A number of technical publications using PROOSIS as their modelling and simulation tool have been presented in ASME’s premier turbomachinery technical conference and exposition.

For the first time in its 60 years, the ASME TURBO EXPO 2016 was held in Asia and specifically in Seoul, South Korea from 13 to 17 June. As the most important international turbomachinery event of the year, it gathered 3000 participants from industry, research, government and academia from all over the world. With over 1000 technical papers in more than 300 technical sessions, tutorials and panel discussions and an exposition staging the products from over 80 companies, the conference offered its attendees the opportunity to gain useful insight into current technological achievements and future research trends and to connect with colleagues from around the world.

The conference’s Keynote theme “Energy and Propulsion in the Information Age” and the plenary sessions in the following days emphasized the significant opportunities for profit, reliability and performance increases in the turbomachinery industry which are created from the intersection between the physical and digital worlds. Modelling and Simulation capabilities play a central role in exploiting these opportunities and PROOSIS, as a state-of-the art gas turbine modelling and simulation environment, is already making a significant contribution.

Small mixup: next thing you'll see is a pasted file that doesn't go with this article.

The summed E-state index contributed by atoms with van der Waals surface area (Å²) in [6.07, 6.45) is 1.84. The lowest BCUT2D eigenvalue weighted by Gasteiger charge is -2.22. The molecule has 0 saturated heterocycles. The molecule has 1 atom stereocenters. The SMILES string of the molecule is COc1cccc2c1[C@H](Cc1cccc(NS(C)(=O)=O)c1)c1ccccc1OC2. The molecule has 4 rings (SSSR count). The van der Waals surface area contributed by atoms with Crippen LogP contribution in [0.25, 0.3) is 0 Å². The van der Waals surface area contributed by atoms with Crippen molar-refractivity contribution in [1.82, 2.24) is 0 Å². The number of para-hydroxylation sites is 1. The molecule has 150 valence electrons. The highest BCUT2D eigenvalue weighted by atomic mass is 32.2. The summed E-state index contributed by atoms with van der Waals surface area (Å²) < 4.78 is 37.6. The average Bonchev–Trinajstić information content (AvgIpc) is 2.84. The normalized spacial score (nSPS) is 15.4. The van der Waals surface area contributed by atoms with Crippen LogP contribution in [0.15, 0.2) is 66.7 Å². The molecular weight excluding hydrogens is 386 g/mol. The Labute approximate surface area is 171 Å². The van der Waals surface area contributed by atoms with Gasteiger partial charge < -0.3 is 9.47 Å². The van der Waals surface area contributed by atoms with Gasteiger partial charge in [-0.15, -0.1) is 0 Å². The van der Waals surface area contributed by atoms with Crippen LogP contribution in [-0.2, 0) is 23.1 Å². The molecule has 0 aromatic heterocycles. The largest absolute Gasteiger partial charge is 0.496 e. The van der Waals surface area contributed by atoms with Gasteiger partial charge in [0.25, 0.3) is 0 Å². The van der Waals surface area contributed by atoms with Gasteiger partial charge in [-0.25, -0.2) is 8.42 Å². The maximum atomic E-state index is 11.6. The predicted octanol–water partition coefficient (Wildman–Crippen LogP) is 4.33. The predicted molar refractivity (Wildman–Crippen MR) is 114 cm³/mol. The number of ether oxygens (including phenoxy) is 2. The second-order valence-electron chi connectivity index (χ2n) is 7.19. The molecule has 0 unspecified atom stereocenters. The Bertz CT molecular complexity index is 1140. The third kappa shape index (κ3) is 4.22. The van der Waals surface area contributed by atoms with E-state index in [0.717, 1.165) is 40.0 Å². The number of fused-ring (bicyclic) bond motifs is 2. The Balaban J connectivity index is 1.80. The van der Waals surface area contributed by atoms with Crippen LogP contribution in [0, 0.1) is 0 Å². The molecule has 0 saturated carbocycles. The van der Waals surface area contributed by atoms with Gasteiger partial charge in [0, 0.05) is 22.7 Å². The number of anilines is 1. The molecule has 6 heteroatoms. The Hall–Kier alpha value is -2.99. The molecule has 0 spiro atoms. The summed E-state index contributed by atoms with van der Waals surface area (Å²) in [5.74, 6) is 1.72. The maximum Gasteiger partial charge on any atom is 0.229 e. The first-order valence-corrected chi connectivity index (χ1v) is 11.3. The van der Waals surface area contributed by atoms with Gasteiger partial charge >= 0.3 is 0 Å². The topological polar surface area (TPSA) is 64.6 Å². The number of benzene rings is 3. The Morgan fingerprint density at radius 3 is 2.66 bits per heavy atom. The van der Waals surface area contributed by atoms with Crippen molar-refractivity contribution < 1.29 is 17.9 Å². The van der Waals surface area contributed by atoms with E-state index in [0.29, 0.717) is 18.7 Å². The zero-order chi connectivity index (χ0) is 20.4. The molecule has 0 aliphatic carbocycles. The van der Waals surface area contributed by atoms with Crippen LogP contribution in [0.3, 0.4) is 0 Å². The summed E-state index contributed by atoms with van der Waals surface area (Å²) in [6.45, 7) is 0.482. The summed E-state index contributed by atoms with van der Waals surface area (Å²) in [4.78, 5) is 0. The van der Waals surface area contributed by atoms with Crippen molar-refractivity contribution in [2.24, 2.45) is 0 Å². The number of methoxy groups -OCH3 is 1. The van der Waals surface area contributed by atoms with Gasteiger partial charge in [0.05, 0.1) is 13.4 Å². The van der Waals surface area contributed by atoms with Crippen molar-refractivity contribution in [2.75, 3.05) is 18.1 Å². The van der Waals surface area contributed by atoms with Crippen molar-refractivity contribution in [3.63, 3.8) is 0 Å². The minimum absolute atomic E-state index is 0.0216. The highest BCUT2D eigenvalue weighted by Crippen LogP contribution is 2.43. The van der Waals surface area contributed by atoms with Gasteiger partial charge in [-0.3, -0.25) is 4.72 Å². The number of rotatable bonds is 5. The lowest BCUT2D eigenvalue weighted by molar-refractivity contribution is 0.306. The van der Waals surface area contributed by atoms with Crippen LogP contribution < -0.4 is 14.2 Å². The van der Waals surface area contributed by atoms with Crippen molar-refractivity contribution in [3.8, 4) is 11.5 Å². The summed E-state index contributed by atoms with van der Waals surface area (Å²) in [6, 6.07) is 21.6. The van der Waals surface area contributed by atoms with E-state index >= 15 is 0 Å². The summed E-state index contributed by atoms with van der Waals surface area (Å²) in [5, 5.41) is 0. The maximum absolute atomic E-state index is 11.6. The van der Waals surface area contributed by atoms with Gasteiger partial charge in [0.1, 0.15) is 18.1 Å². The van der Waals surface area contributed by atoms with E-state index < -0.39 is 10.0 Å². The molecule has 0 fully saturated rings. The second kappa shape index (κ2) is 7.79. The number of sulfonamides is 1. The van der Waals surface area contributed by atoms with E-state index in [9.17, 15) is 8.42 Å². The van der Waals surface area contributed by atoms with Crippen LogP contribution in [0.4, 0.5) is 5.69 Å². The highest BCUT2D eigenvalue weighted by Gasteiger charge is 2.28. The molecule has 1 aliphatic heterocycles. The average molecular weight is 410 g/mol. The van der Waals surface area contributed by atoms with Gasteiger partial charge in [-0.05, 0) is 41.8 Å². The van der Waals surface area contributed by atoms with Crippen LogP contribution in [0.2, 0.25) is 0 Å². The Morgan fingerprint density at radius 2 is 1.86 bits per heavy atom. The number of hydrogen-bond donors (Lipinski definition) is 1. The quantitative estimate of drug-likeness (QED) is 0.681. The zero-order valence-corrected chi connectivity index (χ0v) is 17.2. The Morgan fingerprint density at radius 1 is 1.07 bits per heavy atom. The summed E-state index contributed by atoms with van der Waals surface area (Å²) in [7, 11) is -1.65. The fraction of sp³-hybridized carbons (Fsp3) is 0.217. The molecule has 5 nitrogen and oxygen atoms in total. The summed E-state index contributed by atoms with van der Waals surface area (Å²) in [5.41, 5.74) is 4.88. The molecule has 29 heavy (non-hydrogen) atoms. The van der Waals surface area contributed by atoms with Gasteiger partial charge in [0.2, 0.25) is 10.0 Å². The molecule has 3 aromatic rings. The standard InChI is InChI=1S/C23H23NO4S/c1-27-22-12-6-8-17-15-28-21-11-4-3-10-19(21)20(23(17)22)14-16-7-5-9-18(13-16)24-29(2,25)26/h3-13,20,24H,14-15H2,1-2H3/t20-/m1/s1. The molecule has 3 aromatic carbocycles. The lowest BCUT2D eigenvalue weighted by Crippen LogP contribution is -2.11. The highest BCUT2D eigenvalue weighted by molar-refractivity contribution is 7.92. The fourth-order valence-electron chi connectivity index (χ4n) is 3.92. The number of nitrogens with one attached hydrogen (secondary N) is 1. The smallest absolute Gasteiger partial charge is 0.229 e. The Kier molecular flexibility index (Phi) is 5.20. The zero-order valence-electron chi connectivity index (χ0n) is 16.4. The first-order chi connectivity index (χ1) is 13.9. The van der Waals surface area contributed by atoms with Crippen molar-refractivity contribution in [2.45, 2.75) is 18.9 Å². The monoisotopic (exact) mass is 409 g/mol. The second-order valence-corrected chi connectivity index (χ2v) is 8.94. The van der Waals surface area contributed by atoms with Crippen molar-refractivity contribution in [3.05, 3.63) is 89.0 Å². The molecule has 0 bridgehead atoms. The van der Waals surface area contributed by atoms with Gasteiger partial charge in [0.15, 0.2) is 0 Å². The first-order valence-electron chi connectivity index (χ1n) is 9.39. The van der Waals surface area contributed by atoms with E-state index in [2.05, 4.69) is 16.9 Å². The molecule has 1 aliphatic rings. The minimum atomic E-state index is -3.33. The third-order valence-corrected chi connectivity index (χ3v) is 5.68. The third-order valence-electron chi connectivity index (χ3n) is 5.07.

PROOSIS participated in this conference through eight (8) technical papers from the National Technical University of Athens in Greece, Cranfield University in the UK and ISAE Toulouse in France. Specifically, PROOSIS and its TURBO library were used to model and simulate advanced engine concepts such as the Open Rotor which is considered the powerplant for next generation single aisle aircraft. Three (3) papers were presented on this subject (GT2016-56645, GT2016-57918 and GT2016-57921) in which PROOSIS was used to develop performance models of the novel engine components such as the contra-rotating propellers and turbines and perform studies at component and engine levels. PROOSIS multi-fidelity simulation capabilities were exemplified in paper GT2016-56617 that demonstrated the integration of an in-house two-dimensional fan code into a PROOSIS turbofan engine model. In the spirit of the conference’s keynote theme, PROOSIS was also used to develop the digital ‘twins’ of two gas turbines in a Combined Heat and Power plant for health and performance monitoring purposes (GT2016-57722). The ability of the TURBO library in PROOSIS to deal with transient phenomena was showcased in GT2016-57257 where model predictions are compared with engine measurements. Finally, PROOSIS potential for multi-disciplinary simulations was highlighted in papers GT2016-57700 and GT2016-57272 that deal with different aspects of gas turbine solar hybridization.

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